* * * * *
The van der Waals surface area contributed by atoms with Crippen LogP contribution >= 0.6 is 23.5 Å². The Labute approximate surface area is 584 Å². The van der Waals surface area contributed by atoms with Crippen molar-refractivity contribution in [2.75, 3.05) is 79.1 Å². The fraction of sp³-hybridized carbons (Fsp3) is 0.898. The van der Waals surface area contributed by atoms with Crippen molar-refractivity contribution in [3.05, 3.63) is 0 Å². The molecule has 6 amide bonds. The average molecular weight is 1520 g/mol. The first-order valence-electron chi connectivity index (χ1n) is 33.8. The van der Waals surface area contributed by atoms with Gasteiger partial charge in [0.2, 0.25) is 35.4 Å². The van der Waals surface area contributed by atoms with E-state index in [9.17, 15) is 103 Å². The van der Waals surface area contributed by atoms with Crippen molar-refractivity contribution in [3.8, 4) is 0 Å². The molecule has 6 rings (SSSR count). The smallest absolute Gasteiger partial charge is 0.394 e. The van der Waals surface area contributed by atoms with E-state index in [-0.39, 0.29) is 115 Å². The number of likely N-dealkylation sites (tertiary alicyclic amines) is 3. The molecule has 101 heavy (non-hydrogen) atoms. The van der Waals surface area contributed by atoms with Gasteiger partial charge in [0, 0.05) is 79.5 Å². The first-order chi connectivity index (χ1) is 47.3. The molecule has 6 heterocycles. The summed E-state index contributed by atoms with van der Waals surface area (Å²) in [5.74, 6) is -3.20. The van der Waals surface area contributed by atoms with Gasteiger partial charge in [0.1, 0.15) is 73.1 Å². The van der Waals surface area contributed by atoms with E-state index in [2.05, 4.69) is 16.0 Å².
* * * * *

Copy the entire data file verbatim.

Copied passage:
The van der Waals surface area contributed by atoms with Crippen LogP contribution >= 0.6 is 23.5 Å². The Labute approximate surface area is 584 Å². The van der Waals surface area contributed by atoms with Crippen molar-refractivity contribution in [2.75, 3.05) is 79.1 Å². The fraction of sp³-hybridized carbons (Fsp3) is 0.898. The van der Waals surface area contributed by atoms with Crippen molar-refractivity contribution in [3.05, 3.63) is 0 Å². The molecule has 6 amide bonds. The average molecular weight is 1520 g/mol. The first-order valence-electron chi connectivity index (χ1n) is 33.8. The van der Waals surface area contributed by atoms with Gasteiger partial charge in [0.2, 0.25) is 35.4 Å². The van der Waals surface area contributed by atoms with E-state index in [9.17, 15) is 103 Å². The van der Waals surface area contributed by atoms with Crippen molar-refractivity contribution in [3.8, 4) is 0 Å². The molecule has 6 rings (SSSR count). The smallest absolute Gasteiger partial charge is 0.394 e. The van der Waals surface area contributed by atoms with E-state index in [-0.39, 0.29) is 115 Å². The number of likely N-dealkylation sites (tertiary alicyclic amines) is 3. The molecule has 101 heavy (non-hydrogen) atoms. The van der Waals surface area contributed by atoms with Gasteiger partial charge in [0, 0.05) is 79.5 Å². The first-order chi connectivity index (χ1) is 47.3. The molecule has 6 heterocycles. The summed E-state index contributed by atoms with van der Waals surface area (Å²) in [5.74, 6) is -3.20. The van der Waals surface area contributed by atoms with Gasteiger partial charge in [0.1, 0.15) is 73.1 Å². The van der Waals surface area contributed by atoms with E-state index in [2.05, 4.69) is 16.0 Å².